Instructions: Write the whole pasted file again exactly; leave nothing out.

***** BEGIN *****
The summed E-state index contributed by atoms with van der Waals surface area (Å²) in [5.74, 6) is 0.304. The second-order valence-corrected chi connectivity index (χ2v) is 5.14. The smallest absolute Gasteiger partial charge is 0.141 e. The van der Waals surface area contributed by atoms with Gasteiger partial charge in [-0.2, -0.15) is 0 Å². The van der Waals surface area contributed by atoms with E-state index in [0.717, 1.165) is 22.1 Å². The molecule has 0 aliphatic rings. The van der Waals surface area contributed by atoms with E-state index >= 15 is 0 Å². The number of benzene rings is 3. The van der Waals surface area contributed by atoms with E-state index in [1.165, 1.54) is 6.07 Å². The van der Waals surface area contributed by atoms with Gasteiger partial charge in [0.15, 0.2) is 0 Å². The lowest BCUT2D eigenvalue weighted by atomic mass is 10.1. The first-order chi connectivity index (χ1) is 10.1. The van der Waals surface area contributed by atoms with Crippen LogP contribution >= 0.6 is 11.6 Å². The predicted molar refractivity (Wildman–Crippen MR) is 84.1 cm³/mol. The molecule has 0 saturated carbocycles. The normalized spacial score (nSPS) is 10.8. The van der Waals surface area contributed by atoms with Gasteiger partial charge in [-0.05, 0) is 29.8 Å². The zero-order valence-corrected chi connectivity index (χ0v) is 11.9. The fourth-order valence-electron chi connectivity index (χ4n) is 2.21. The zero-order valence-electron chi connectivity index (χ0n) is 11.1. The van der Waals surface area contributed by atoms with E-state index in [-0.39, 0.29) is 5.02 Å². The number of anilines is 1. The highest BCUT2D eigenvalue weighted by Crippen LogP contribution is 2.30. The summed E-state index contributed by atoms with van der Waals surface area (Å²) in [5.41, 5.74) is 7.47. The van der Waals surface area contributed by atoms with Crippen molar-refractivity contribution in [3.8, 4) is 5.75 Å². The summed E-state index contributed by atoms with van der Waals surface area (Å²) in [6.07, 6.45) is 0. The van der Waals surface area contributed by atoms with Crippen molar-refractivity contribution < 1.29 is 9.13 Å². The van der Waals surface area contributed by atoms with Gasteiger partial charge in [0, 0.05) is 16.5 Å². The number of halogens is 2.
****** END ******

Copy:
The summed E-state index contributed by atoms with van der Waals surface area (Å²) in [5.74, 6) is 0.304. The second-order valence-corrected chi connectivity index (χ2v) is 5.14. The smallest absolute Gasteiger partial charge is 0.141 e. The van der Waals surface area contributed by atoms with Gasteiger partial charge in [-0.2, -0.15) is 0 Å². The van der Waals surface area contributed by atoms with E-state index in [0.717, 1.165) is 22.1 Å². The molecule has 0 aliphatic rings. The van der Waals surface area contributed by atoms with E-state index >= 15 is 0 Å². The number of benzene rings is 3. The van der Waals surface area contributed by atoms with E-state index in [1.165, 1.54) is 6.07 Å². The van der Waals surface area contributed by atoms with Gasteiger partial charge in [0.15, 0.2) is 0 Å². The lowest BCUT2D eigenvalue weighted by atomic mass is 10.1. The first-order chi connectivity index (χ1) is 10.1. The van der Waals surface area contributed by atoms with Crippen LogP contribution >= 0.6 is 11.6 Å². The predicted molar refractivity (Wildman–Crippen MR) is 84.1 cm³/mol. The molecule has 0 saturated carbocycles. The normalized spacial score (nSPS) is 10.8. The van der Waals surface area contributed by atoms with Gasteiger partial charge in [-0.05, 0) is 29.8 Å². The zero-order valence-corrected chi connectivity index (χ0v) is 11.9. The fourth-order valence-electron chi connectivity index (χ4n) is 2.21. The zero-order valence-electron chi connectivity index (χ0n) is 11.1. The van der Waals surface area contributed by atoms with E-state index in [-0.39, 0.29) is 5.02 Å². The number of anilines is 1. The highest BCUT2D eigenvalue weighted by Crippen LogP contribution is 2.30. The summed E-state index contributed by atoms with van der Waals surface area (Å²) in [5.41, 5.74) is 7.47. The van der Waals surface area contributed by atoms with Crippen molar-refractivity contribution in [3.8, 4) is 5.75 Å². The summed E-state index contributed by atoms with van der Waals surface area (Å²) in [6.07, 6.45) is 0. The van der Waals surface area contributed by atoms with Crippen molar-refractivity contribution < 1.29 is 9.13 Å². The van der Waals surface area contributed by atoms with Gasteiger partial charge in [0, 0.05) is 16.5 Å². The number of halogens is 2.